|Filed Under:||Technology Industry News / Microsoft|
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|Archived Since:||February 3, 2010|
Are you a desktop diehard? If you've got no use for the Start screen and Metro-style apps, I have some good news for you. Windows 8.1 has a handful of interface tweaks you can make that will put the Windows desktop back in charge. Here's what you need to do to make the preview work like Windows 7 (almost).
Microsoft's sudden decision to shut down its TechNet subscriptions isn't sitting well with some IT pros and trainers. A new online petition has passed 5000 signatures, and some longtime Microsoft supporters are wondering whether the company is giving up on one of its most strategic assets.
It looks like Microsoft wasn't kidding about their new "rapid update cadence" for Windows 8.1. A new batch of updates for the preview release arrived yesterday via Windows Update, including a much-needed fix for Twitter and other apps that had noticeable scrolling problems.
You've got Windows 8.1 questions. I've got answers. What's the best way to install Windows 8.1? Can it be uninstalled? What's new, what's changed, what's missing?
Windows 8.1 is chock-full of new features, but the preview is not a zero-sum release. Microsoft left out a handful of interesting features that had been included in Windows 8, and it also slashed functionality from some features. Here's a list of what's missing.
The hands-down best deal Microsoft ever offered is about to shut down. The TechNet subscriptions service will continue for a little more than a year, but some important deadlines are coming up fast. Here's what you need to know.
One of the best software deals around is about to be retired. Microsoft announced today that after 15 years it will shut down its TechNet subscriptions service in 60 days. Microsoft has other, similar programs, but none are as generous as TechNet.
Microsoft has just delivered a public preview of its first "rapid release" update. The company has something to prove with Windows 8.1 and some very important questions to answer. Can the company turn around a slow PC market, convince consumers it's cool, and pry businesses away from Windows 7?
It's not just a service pack. Windows 8.1 is filled with dozens of significant improvements, large and small, that improve its usability. The built-in apps also get some major upgrades and additions. Is this enough to silence the skeptics?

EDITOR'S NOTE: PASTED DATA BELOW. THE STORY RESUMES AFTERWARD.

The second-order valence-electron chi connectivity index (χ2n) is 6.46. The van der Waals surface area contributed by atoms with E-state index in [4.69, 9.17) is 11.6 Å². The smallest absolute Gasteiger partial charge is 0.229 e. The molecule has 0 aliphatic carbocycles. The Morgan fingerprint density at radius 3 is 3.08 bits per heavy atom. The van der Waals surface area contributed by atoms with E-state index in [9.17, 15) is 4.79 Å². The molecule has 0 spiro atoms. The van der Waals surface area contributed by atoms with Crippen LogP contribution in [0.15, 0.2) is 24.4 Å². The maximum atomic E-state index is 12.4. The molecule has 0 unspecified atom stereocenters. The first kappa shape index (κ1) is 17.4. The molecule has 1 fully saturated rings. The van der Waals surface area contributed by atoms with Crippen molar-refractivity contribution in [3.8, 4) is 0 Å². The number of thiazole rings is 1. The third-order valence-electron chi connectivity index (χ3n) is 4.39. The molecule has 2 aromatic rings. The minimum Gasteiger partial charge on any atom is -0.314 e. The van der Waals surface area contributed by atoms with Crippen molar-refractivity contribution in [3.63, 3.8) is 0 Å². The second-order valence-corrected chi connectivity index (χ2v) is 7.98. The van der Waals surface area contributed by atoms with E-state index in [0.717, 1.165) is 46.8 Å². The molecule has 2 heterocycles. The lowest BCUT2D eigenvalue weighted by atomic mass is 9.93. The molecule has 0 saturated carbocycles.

The W3C standards body responsible for developing the Do Not Track standard is lurching toward a final document, roughly 18 months behind schedule. The likelihood that a useful standard will emerge is small, leading one Mozilla-backed group to develop its own set of tougher privacy controls.
There's an awful lot of paranoia going around these days. But the biggest threats to your privacy don't come from the NSA or the FBI. They come from private companies building massive databases to track your movements. Here's a sensible set of strategies to minimize privacy risks.
In response to stories about widespread spying by the NSA, some giant tech companies asked the government for permission to disclose more details about national security orders. The government has now granted those requests, with significant restrictions that have Microsoft and Google agreeing they don't go far enough.
Last week's bombshell stories by The Guardian and The Washington Post accused some of the biggest names in tech of willingly working with the NSA to give up your data. It now appears that those stories misread the technical details and got the story wrong.
At long last, Microsoft has released a version of its Office suite for iOS. The new app targets the iPhone and closely resembles the Office app that’s built into Windows Phone 8. Here's what you'll find in the new app, which is available from the App Store immediately.
Don't obsess over the Start button. In a world where desktop PCs are becoming dinosaurs, the real goal of Windows 8.1 is to get Microsoft's operating system onto mobile devices.
In an open letter to the United States Attorney General and the director of the FBI, Google’s Chief Legal Officer says that the government-ordered nondisclosure agreement on legal demands for information is “fueling speculation” and that claims made in the press are exaggerated.
A bombshell story published in the Washington Post this week alleged that the NSA had enlisted nine tech giants, including Microsoft, Google, Facebook, and Apple, in a massive program of online spying. Now the story is unraveling, and the Post has quietly changed key details. What went wrong?
When Microsoft releases Windows 8.1 later this year, it will include a slew of usability changes designed to address user complaints. I've put together my own list of small changes that would make Windows 8.1 more usable. Maybe they'll make it into Windows 8.2 next year.
In an announcement at the Computex trade show, Microsoft executive Tami Reller announced that the upcoming Windows 8.1 update will include a welcome addition for Windows RT: Microsoft Outlook 2013.
The latest numbers from NetMarketShare show that the PC market might be slowing, but it's not changing much. Windows 8 is growing its share as people replace their old PCs, and despite vocal threats, no one appears to have replaced their Windows PC with a Mac or Linux.